In a 2006 faculty meeting, Peretz Professor of Yiddish Literature Ruth R. Wisse vocalized the underlying rationale of such censorship as few other professors have dared. Denying that anti-Zionism and anti-Semitism are separate phenomena, she declared anti-Zionism—that is, the rejection of the racially-based claim that Jewish people have a collective right to Palestine—the worst kind of anti-Semitism. For such defenders of Israel, any acknowledgment that Zionism in principle and in practice violates Palestinian rights is tantamount to an endorsement of the Holocaust.
But is it anti-Semitic to ask why the Palestinians should pay the price for the ghastly crime of the Germans? Why were the property rights of the German perpetrators sacrosanct and those of the guiltless Palestinians adjudged an acceptable casualty? In U.S. foreign policy, not all racial groups are guaranteed the same rights and protections. Otherwise, why does the U.S. rightly defend Jewish people’s claims on European bank accounts, property, and compensation for labor expropriated during the 1930s and 1940s, while quashing the rights of millions of Palestinians refugees to lands, houses, and goods stolen as a condition of Israel’s founding in the late 1940s? As a nation we seem unconscious of the hypocrisy. The convention that persecuted Europeans had the right to safe havens on lands stolen from non-Europeans was, by the mid-20th century, as outmoded as the Confederacy’s defense of slavery in the mid-19th.
However, what follows is the most important question for the health of the academic and moral community that we share here at Harvard: How can one engage in a critical and nonetheless loving conversation about Zionism with a community as gravely traumatized as the Jewish people? The question has become particularly difficult to answer since Harvard’s previous president publicly declared that petitions against the Israeli occupation of the West Bank and Gaza were a form of anti-Semitism, comparable to vandalizing Jewish gravestones.
My aim here is not to preach but to insist upon my right, and others’, to a conversation full of respect and free of intimidation, one that presumes no monopolies on suffering, one in which all racism and anti-Semitism—whether against Semitic Jews, Semitic Christians, Semitic Druzes or Semitic Muslims—is equally impermissible. I am troubled that Dershowitz escaped former University President Lawrence H. Summers’ criticism when he endorsed Israel’s torture of Palestinian prisoners. And Wisse’s ghastly 1988 description of Palestinian refugees as “people who breed and bleed and advertise their misery” elicited no demand for retraction.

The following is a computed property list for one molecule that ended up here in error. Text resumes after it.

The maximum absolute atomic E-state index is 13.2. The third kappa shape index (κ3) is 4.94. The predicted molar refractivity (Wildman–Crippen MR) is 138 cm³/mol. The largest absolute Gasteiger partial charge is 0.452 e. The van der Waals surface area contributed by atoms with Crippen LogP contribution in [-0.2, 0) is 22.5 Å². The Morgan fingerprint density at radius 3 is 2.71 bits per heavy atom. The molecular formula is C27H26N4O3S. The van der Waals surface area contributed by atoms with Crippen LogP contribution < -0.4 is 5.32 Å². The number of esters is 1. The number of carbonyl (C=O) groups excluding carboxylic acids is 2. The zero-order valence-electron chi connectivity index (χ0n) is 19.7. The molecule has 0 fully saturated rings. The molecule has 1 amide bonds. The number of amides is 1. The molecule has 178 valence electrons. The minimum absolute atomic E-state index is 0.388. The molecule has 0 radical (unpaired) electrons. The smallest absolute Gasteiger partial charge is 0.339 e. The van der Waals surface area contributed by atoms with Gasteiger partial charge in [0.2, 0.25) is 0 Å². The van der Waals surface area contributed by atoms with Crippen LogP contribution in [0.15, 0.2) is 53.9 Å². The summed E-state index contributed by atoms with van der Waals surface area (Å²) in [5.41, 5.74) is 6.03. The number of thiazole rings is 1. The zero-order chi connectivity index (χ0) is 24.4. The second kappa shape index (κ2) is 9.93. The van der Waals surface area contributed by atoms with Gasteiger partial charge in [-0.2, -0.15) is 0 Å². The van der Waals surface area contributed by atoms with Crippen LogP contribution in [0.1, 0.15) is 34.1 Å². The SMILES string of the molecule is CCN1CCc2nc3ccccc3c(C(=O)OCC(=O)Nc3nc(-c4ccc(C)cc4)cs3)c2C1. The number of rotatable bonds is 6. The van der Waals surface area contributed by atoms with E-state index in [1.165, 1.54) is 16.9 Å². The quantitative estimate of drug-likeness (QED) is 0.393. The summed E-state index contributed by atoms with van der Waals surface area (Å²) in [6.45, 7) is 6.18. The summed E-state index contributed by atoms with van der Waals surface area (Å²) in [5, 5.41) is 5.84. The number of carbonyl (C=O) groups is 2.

In my country, people tremble in the fear of losing their friends, jobs, advertising revenues, campaign contributions, and alumni donations if they question Zionism or Israeli policy—despite the billions of our tax dollars paid annually for Israel’s defense and sustenance. Even the Israeli military hosts freer debates about this issue than any U.S. university does. One result: Israel has now withdrawn from Gaza, an action that Summers slammed Harvard and MIT professors as anti-Semitic for even contemplating.
My position is difficult not just because I have colleagues and friends who disagree but because I have no Palestinian friends. For every five Jewish people I have loved, I hardly know one Arab. Indeed, I am troubled by the insouciance of the Arab and Muslim world in the face of unjust suffering by people who look like me. A region so publicly committed to its anti-racist religious tradition remains mute over the atrocities of the Arab and Islamic government of Sudan against Africans in Darfur and the south. Osama bin Laden and his cheerleaders treat as insignificant the deaths of hundreds of non-partisan Africans in the bombings of the U.S. embassies at Nairobi and Dar es Salaam.
Thus, my concerns about Zionism are motivated by neither pro-Arab nor anti-Jewish bias, but by the fear that those who dismiss all anti-Zionism as anti-Semitism—or, equally often, as Jewish self-hatred—risk creating a self-fulfilling prophecy. If Israel’s defenders convince the world that all legitimately Jewish people are Zionists and that Jewish people are uniform in their opinions about Israel and its policies, then the convinced will conclude that condemning Israel or its policies requires them to hate Jewish people.
Moreover, by intimidating those who are reasonable enough to separate their criticism of Israel from the criticism of Jewish people as a whole—as we must—discourses like Summers’ risk leaving the conversation to the people least able to engage tête-à-tête rather than gun-to-gun, bomb-to-bomb, and plane-to-tower. For that reason, I fear that the pronouncements of Summers—and our many colleagues who would stifle debate about Israel—are themselves “anti-Semitic in their effect, if not their intent.”
Postat den: 2007-09-16 12:55
Ju flera kockar ju mindre till gästerna..